It is estimated that more than 95% of skin cancers are caused by or related to UV radiation from the sun. However, UV radiation can also come from other sources such as tanning beds and solariums. When skin is exposed to UV radiation, the behaviour and structure of your skin cells can change, leading to extensive damage over time and in the worst cases, causing cancer cells to develop. One of the best ways to help protect your skin from UV damage and radiation is to cover up in the heat of the day and to always wear a high UV protection sunscreen of at least SPF50+.
If left unchecked, skin cancer can be deadly, so keeping an eye on your skin is so important to your health. There are 3 main signs that you should be looking out for:
The Cancer Council recommends that you get your skin professionally checked at least once a year. If you’re considered more at risk due to light features, having a high number of moles or you work out in the sun, you can opt to have professional checkups more often. The Cancer Council also suggests that you should do self-checks every 3 months from the comfort of your own home.
Regular skin checks will help you spot any changes in your skin that require closer inspection. These changes include moles or skin tags that weren’t previously there, moles that have changed size or colour, and anything else on your skin that may seem unusual. These signs can be indicative of skin damage or skin cancer and should always be assessed by professionals to determine if they are benign or malignant. Early detection is pivotal to your health and could be the difference between successfully treating the changes in your skin and becoming very sick.
Checking for skin cancer is pivotal to your health as catching any kind of cancer early is the best way to ensure you can overcome it. If you are worried about cancer, the best thing to do is ask your doctor for advice on catching it early. However, there are also a few things you can do to make sure you can spot the signs early yourself.
The first step is to get to know your own skin. The only way to work out when something is different is to know what your skin is like ordinarily. Skin cancer is not usually painful and is usually spotted by seeing signs rather than feeling them. For this reason, your best way to check for them is to look over your own skin frequently. You should be looking for any new spots, freckles or moles.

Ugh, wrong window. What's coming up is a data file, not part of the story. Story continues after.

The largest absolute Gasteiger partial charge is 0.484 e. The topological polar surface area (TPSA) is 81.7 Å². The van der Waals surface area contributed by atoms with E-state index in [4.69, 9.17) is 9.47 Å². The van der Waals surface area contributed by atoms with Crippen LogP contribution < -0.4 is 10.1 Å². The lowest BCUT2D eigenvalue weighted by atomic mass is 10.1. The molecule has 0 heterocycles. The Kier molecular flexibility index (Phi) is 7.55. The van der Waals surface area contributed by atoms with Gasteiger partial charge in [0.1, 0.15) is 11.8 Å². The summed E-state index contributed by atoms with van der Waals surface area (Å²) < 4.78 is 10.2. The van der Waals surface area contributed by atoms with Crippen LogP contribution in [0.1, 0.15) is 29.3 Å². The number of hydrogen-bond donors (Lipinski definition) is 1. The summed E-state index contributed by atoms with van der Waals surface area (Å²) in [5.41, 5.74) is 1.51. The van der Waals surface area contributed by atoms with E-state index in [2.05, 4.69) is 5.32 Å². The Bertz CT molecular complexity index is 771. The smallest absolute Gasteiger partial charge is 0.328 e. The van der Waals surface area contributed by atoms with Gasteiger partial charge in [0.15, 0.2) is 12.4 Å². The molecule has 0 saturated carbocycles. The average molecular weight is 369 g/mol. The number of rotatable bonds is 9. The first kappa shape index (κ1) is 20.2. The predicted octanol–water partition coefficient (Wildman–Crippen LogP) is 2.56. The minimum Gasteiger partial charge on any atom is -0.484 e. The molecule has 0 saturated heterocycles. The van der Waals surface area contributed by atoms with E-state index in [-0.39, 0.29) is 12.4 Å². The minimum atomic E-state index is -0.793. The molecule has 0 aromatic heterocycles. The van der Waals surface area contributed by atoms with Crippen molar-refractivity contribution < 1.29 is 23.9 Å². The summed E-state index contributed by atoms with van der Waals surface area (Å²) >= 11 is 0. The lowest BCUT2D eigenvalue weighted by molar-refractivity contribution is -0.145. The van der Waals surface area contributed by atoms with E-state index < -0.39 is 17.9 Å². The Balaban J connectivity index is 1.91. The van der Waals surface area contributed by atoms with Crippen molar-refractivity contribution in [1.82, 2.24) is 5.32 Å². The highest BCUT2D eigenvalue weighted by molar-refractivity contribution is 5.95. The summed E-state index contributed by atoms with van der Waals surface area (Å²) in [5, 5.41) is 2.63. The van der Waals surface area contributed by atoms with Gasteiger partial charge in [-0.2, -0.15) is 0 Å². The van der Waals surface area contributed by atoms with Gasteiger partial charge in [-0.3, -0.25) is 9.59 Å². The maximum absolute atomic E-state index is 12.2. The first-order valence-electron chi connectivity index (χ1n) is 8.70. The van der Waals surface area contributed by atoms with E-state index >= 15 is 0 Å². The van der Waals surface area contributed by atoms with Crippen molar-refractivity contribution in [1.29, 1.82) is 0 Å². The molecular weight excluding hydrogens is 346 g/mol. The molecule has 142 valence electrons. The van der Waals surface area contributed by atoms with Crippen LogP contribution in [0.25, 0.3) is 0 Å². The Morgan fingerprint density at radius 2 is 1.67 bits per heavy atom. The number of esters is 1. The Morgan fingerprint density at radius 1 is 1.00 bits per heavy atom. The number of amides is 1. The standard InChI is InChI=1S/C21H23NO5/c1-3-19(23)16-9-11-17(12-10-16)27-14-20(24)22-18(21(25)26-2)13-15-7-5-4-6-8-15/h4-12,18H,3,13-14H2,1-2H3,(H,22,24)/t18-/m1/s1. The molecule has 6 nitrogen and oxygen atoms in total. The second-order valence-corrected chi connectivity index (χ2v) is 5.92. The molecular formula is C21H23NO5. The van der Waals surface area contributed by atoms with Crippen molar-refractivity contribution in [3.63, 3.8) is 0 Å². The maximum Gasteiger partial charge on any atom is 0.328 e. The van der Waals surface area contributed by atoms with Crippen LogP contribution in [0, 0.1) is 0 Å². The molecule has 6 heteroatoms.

It is essential to check all over your body as skin cancer signs can develop even in unexpected areas or places that don’t ordinarily see the sun. Take extra care to check unexpected areas like your face and scalp, neck and shoulders, front and back of your arms as well as armpits, front and back of your hands, under your fingernails and between the fingers, your legs and the soles of your feet as well as between your toes.
When checking over your skin, it is important to have good light and can help to undress completely so that you can see every area of your skin. For more difficult-to-see areas, you can try using a mirror but it is a better idea to get somebody else to help you so that you can be sure there are no changes.
There are three most common types of skin cancer which can be identified by different characteristics in moles. Here are the changes you should look for that could signify each.
Melanoma – As the deadliest form of cancer, melanoma is the most important to look out for. It can manifest as a new spot or a spot that already exists changing in colour, size or shape. It can also surface on skin that isn’t usually exposed to the sun so make sure to check all over your skin.
Nodular melanoma – This is another form of melanoma that looks different but which is characterised by fast growth, it can be raised and is usually red or pink, but it can be brown or black too. These are firm and in the shape of a dome. After some time, they may start to bleed and even crust over.
Basal cell carcinoma – As the most common form of skin cancer, basal cell carcinoma is one to be wary of. It can be red, pale or pearly and is usually seen as a lump or a dry, scaly area. It can turn into an ulcer or other not heal entirely. They usually grow fairly gradually and can be found in areas exposed to the sun regularly.
Squamous cell carcinoma – Most commonly found in those over the age of fifty, squamous cell carcinoma is seen as a thick, scaly spot that is usually red and can bleed, crust and ulcerate. It ordinarily takes a few months to grow and is most commonly found in areas that are exposed to the sun.
You can follow the ABCDEF model to spot melanoma early. This stands for asymmetry, border, colour, diameter, and evolving and explains what changes you should look for to identify melanoma.